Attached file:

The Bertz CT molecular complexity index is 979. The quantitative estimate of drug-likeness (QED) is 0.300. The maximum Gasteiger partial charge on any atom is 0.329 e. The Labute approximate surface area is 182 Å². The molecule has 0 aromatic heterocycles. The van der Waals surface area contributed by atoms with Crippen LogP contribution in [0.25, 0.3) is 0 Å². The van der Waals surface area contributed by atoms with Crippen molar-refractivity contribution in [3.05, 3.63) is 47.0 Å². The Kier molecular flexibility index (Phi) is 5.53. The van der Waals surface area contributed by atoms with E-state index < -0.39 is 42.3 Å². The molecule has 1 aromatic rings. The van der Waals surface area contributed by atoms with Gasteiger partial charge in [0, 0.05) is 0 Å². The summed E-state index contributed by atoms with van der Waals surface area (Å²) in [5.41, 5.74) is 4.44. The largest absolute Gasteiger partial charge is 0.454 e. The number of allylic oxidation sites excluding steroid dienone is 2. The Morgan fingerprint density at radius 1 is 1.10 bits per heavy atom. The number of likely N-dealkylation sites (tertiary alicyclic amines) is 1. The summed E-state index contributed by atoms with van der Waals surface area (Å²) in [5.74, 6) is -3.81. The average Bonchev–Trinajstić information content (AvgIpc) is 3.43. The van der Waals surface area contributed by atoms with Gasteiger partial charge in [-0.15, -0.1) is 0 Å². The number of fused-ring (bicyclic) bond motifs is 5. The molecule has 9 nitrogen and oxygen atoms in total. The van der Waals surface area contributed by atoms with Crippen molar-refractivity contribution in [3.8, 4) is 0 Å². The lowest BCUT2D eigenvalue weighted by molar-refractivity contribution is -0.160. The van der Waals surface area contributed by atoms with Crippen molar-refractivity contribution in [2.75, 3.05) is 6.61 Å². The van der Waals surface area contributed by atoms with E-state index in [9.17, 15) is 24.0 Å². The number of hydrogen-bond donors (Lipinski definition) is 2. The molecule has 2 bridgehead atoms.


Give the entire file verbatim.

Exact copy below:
The Bertz CT molecular complexity index is 979. The quantitative estimate of drug-likeness (QED) is 0.300. The maximum Gasteiger partial charge on any atom is 0.329 e. The Labute approximate surface area is 182 Å². The molecule has 0 aromatic heterocycles. The van der Waals surface area contributed by atoms with Crippen LogP contribution in [0.25, 0.3) is 0 Å². The van der Waals surface area contributed by atoms with Crippen molar-refractivity contribution in [3.05, 3.63) is 47.0 Å². The Kier molecular flexibility index (Phi) is 5.53. The van der Waals surface area contributed by atoms with E-state index < -0.39 is 42.3 Å². The molecule has 1 aromatic rings. The van der Waals surface area contributed by atoms with Gasteiger partial charge in [0, 0.05) is 0 Å². The summed E-state index contributed by atoms with van der Waals surface area (Å²) in [5.41, 5.74) is 4.44. The largest absolute Gasteiger partial charge is 0.454 e. The number of allylic oxidation sites excluding steroid dienone is 2. The Morgan fingerprint density at radius 1 is 1.10 bits per heavy atom. The number of likely N-dealkylation sites (tertiary alicyclic amines) is 1. The summed E-state index contributed by atoms with van der Waals surface area (Å²) in [5.74, 6) is -3.81. The average Bonchev–Trinajstić information content (AvgIpc) is 3.43. The van der Waals surface area contributed by atoms with Gasteiger partial charge in [-0.15, -0.1) is 0 Å². The number of fused-ring (bicyclic) bond motifs is 5. The molecule has 9 nitrogen and oxygen atoms in total. The van der Waals surface area contributed by atoms with Crippen molar-refractivity contribution in [3.8, 4) is 0 Å². The lowest BCUT2D eigenvalue weighted by molar-refractivity contribution is -0.160. The van der Waals surface area contributed by atoms with Crippen molar-refractivity contribution in [2.75, 3.05) is 6.61 Å². The van der Waals surface area contributed by atoms with E-state index in [9.17, 15) is 24.0 Å². The number of hydrogen-bond donors (Lipinski definition) is 2. The molecule has 2 bridgehead atoms.